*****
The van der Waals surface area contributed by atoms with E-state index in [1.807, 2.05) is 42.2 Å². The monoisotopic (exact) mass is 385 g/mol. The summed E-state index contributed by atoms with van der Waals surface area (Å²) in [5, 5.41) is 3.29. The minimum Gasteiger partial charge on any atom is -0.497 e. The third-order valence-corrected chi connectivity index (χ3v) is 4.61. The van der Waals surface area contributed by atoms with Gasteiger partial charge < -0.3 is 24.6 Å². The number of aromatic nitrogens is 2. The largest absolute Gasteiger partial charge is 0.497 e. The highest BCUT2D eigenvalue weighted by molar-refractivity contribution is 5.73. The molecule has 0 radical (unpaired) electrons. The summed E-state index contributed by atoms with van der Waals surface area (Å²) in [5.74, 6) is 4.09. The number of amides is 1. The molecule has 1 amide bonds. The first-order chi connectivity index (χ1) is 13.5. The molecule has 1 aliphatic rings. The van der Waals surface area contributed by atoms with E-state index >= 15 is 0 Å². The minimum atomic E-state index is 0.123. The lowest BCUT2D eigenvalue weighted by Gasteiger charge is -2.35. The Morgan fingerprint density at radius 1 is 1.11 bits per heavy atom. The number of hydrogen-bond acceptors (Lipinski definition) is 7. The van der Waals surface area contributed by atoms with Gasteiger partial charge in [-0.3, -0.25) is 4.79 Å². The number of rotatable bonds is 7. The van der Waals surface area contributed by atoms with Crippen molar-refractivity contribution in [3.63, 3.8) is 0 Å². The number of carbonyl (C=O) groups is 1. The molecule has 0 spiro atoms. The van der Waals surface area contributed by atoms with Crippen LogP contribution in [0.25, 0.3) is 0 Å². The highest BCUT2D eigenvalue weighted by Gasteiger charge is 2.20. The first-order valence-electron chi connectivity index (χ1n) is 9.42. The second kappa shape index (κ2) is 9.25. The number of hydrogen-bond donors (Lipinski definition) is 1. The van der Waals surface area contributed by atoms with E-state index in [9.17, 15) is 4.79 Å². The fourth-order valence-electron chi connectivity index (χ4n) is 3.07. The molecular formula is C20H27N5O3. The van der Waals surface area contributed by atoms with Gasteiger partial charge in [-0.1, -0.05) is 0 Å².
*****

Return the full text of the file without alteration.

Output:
The van der Waals surface area contributed by atoms with E-state index in [1.807, 2.05) is 42.2 Å². The monoisotopic (exact) mass is 385 g/mol. The summed E-state index contributed by atoms with van der Waals surface area (Å²) in [5, 5.41) is 3.29. The minimum Gasteiger partial charge on any atom is -0.497 e. The third-order valence-corrected chi connectivity index (χ3v) is 4.61. The van der Waals surface area contributed by atoms with Gasteiger partial charge < -0.3 is 24.6 Å². The number of aromatic nitrogens is 2. The largest absolute Gasteiger partial charge is 0.497 e. The highest BCUT2D eigenvalue weighted by molar-refractivity contribution is 5.73. The molecule has 0 radical (unpaired) electrons. The summed E-state index contributed by atoms with van der Waals surface area (Å²) in [5.74, 6) is 4.09. The number of amides is 1. The molecule has 1 amide bonds. The first-order chi connectivity index (χ1) is 13.5. The molecule has 1 aliphatic rings. The van der Waals surface area contributed by atoms with E-state index >= 15 is 0 Å². The minimum atomic E-state index is 0.123. The lowest BCUT2D eigenvalue weighted by Gasteiger charge is -2.35. The Morgan fingerprint density at radius 1 is 1.11 bits per heavy atom. The number of hydrogen-bond acceptors (Lipinski definition) is 7. The van der Waals surface area contributed by atoms with Gasteiger partial charge in [-0.3, -0.25) is 4.79 Å². The number of rotatable bonds is 7. The van der Waals surface area contributed by atoms with Crippen molar-refractivity contribution in [3.63, 3.8) is 0 Å². The number of carbonyl (C=O) groups is 1. The molecule has 0 spiro atoms. The van der Waals surface area contributed by atoms with Crippen LogP contribution in [0.25, 0.3) is 0 Å². The highest BCUT2D eigenvalue weighted by Gasteiger charge is 2.20. The first-order valence-electron chi connectivity index (χ1n) is 9.42. The second kappa shape index (κ2) is 9.25. The number of hydrogen-bond donors (Lipinski definition) is 1. The van der Waals surface area contributed by atoms with E-state index in [9.17, 15) is 4.79 Å². The fourth-order valence-electron chi connectivity index (χ4n) is 3.07. The molecular formula is C20H27N5O3. The van der Waals surface area contributed by atoms with Gasteiger partial charge in [-0.1, -0.05) is 0 Å².